A study by researchers at the University of Technology Sydney has found that parents are interested in star ratings indicating nutritional value but it’s the colour of the cereal that influenced most.
In the study, the researchers varied numerous front-of-pack elements to see whether parents altered their purchasing decisions. A total of 520 parents with a child aged between five and 11 years took part in the research, published in the international journal Appetite.
The Australian government introduced a Health Star Rating (HSR) system in 2014 to help consumers identify healthier options within a product category and several companies have since adopted this voluntary system. A product’s nutritional value is represented by a visual star rating that ranges from half a star to a top rating of five stars. In addition, a summary panel of nutrient facts contains information on four “risk” nutrients (energy, sugar, saturated fat and sodium) and one positive nutrient (such as dietary fibre or protein).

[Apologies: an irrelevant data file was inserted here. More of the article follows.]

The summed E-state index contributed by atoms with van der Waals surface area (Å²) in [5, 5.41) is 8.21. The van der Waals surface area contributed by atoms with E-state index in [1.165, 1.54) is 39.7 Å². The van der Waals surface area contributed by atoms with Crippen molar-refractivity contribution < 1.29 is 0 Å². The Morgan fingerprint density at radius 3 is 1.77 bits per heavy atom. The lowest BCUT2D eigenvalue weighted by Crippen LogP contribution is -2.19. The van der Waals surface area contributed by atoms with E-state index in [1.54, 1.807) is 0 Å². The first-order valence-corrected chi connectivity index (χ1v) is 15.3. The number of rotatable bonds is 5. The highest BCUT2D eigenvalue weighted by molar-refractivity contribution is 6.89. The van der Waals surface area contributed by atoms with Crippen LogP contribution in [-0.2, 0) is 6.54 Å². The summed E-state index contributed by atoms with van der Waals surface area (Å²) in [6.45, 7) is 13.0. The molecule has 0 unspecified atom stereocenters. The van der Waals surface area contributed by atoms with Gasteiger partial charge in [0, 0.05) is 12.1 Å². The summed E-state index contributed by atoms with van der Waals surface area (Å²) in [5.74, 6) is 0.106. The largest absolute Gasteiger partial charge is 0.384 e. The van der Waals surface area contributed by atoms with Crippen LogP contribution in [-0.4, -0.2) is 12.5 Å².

“We’re not saying the health star rating system is perfect, but we did find consumers chose the five-star rated product over two-star rated options or those with no star rating information at all,” said Consumer Behaviour Researcher Assoc Prof Paul Burke.
“Consumers were more likely to reject a product because it was artificial looking in terms of being blue, green, pink and purple. On the other hand, they chose a product just because it was yellowish like other cereals or brown like bran in colour.”